The discovery of a planet by microlensing

Several thousand planets (exoplanets) around other stars have been discovered by the present time. Most of them have been found with the Kepler telescope by the transit method or through measuring radial velocities, but 65 exoplanets were revealed from observations of the microlensing effect, i.e., gravitational focusing of a distant star light. A group of researchers from Italy, Slovakia, and Russia (Sternberg Astronomical Institute, MSU) observed a bright event of microlensing with a possible participation of an exoplanet belonging to the “super-Earth” type (planets with masses of 1 to 10 Earth masses). Since the event was observed from the direction to the anticenter of the Galaxy where the lens concentration is very low, it is rare and exclusive. The star, the source of light, is located at a distance of 700-800 pc from the Earth. Its variability showed signs indicative of the presence on the line of sight of a gravitational binary lens consisting of a star with a mass of 0,25M and a planet with a mass of 9,2 ± 6,6 Earth masses moving along the orbit with a radius of 0.5 a.e. This system lies at a distance of only 380 pc from us (the nearest microlensing event). For gravitational microlensing see the paper of A.F. Zakharov and M.V. Sazhin in ÓÔÍ 41 945 (1998). Note also that the first exoplanet in another galaxy (in Andromeda Nebula) was first discovered with the help of microlensing in 2009 (see ÓÔÍ 54 1077 (2011)). Source: Mon. Not. Roy. Astron. Soc. 476 296 (2018)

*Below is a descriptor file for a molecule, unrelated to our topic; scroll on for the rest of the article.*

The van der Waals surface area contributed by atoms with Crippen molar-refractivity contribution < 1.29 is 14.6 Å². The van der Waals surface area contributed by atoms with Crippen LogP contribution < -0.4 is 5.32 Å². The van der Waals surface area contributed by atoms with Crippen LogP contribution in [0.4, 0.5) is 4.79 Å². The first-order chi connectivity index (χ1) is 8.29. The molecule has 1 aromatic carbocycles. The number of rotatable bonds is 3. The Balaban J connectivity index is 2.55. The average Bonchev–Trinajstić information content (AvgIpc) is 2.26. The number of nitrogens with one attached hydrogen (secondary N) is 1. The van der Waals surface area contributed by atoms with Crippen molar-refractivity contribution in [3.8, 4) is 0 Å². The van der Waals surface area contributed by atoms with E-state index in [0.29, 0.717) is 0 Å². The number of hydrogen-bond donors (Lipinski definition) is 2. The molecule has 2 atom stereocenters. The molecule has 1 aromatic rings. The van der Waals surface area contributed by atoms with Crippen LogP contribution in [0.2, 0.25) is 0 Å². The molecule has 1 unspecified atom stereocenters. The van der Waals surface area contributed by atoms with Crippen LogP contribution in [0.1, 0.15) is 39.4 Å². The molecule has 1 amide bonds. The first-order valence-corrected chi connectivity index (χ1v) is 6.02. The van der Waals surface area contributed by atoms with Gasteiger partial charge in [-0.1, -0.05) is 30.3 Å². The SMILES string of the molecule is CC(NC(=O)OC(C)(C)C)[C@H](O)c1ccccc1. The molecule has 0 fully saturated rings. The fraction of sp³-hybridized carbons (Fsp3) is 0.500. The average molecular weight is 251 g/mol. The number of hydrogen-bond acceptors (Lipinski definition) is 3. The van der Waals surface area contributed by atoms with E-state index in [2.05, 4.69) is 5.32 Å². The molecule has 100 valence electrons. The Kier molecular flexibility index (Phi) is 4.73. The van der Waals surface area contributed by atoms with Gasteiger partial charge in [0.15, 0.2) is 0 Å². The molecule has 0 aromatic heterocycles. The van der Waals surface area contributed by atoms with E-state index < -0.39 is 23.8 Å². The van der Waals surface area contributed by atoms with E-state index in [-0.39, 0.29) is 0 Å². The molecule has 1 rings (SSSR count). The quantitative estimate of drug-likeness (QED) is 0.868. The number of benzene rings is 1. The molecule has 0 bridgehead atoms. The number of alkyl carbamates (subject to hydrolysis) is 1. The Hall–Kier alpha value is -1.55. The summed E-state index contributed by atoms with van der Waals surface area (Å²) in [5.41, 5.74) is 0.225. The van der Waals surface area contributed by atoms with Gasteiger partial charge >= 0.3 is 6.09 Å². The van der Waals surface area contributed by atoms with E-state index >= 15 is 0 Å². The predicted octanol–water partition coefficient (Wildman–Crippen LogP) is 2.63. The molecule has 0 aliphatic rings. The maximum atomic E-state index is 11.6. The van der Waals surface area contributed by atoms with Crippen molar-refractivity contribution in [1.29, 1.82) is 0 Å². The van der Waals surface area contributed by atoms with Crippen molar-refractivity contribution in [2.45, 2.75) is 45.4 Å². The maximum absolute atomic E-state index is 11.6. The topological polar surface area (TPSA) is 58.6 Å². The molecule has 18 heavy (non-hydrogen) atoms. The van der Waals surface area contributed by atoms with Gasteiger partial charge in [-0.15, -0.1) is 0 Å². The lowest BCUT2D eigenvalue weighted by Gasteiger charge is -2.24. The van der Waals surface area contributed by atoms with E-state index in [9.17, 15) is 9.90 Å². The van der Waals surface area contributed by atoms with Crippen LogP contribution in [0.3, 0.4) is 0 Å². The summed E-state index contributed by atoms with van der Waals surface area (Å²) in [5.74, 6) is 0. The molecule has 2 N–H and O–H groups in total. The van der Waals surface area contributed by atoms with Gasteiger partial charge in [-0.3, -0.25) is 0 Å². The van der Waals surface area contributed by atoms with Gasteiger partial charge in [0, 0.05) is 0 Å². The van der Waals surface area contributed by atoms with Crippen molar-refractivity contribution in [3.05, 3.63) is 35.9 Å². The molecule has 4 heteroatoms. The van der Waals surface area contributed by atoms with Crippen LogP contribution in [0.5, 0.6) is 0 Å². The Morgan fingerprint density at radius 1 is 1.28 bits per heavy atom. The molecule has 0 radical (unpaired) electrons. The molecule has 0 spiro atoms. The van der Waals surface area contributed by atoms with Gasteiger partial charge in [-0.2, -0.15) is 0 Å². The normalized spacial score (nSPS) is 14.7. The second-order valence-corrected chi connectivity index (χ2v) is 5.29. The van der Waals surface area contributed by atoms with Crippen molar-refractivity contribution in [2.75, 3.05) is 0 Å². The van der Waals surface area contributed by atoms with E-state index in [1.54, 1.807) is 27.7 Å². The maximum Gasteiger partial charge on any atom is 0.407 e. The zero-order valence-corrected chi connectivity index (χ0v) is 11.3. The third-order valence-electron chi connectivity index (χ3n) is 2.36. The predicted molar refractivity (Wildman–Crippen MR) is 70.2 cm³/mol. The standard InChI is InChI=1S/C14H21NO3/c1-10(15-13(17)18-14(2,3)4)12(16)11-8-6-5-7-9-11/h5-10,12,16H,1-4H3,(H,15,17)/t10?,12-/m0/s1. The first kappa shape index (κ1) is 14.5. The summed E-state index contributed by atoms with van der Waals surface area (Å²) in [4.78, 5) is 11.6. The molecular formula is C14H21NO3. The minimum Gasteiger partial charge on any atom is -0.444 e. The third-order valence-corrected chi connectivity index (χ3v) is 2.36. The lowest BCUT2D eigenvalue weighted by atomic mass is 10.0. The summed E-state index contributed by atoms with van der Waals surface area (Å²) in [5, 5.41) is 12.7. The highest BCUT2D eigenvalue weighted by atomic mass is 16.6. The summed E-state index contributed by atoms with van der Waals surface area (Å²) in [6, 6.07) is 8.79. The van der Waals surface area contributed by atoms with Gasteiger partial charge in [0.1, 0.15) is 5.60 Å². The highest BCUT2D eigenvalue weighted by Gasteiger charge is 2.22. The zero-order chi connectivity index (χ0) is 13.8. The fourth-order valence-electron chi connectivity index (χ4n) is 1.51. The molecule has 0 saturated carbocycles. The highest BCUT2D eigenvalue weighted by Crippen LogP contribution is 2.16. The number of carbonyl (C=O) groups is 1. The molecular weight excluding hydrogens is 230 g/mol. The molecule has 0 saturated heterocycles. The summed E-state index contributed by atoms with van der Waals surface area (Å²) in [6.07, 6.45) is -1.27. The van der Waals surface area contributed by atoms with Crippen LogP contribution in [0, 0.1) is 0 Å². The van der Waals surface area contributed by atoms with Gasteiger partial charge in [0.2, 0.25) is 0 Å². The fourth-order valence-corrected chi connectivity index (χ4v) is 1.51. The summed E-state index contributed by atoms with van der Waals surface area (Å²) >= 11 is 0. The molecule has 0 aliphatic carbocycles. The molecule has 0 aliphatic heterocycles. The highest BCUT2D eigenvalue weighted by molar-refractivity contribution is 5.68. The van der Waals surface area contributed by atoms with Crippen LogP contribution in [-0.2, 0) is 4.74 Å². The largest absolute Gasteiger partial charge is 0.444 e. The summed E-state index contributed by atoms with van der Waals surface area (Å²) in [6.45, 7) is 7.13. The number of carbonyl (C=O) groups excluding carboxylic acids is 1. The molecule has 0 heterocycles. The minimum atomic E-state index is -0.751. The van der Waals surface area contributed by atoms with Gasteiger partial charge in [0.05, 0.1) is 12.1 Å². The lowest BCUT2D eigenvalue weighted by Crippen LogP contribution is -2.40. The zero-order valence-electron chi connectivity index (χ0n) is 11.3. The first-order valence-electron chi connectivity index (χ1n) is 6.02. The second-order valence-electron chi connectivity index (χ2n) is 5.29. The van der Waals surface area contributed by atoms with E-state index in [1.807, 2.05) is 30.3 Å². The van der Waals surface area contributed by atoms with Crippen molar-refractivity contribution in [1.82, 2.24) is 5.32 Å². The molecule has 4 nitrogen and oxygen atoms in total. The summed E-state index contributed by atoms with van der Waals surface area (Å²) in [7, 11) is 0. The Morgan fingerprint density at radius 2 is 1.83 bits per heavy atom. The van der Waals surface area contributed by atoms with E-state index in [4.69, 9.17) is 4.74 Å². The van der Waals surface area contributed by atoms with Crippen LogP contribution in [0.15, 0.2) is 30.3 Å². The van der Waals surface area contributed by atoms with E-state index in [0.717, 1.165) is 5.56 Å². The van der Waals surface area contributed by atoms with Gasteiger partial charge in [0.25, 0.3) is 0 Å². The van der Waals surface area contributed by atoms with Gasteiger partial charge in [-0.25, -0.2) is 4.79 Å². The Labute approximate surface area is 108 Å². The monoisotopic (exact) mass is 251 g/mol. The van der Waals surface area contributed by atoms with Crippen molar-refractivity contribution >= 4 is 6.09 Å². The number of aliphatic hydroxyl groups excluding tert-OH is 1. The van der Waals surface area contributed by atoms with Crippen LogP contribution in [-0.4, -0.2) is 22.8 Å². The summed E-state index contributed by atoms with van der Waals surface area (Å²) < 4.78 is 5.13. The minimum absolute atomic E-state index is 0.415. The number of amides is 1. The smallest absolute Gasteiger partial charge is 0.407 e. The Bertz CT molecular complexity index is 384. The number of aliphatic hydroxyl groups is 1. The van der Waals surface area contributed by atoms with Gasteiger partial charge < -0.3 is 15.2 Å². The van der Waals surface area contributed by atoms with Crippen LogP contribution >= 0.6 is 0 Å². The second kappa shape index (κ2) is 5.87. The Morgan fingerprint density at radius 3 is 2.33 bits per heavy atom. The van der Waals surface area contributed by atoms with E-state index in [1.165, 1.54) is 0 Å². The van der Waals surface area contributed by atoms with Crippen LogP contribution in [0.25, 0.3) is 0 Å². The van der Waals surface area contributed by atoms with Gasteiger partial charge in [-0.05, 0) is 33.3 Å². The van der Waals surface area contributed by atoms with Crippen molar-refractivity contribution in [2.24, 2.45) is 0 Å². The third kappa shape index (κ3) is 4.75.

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The Extracts from the Internet is a section of Uspekhi Fizicheskih Nauk (Physics Uspekhi) — the monthly rewiew journal of the current state of the most topical problems in physics and in associated fields. The presented News is devoted to the fundamental discoveries of physics and astrophysics.

Permanent editor is Yu.N. Eroshenko.

It is compiled from a multitude of Internet sources.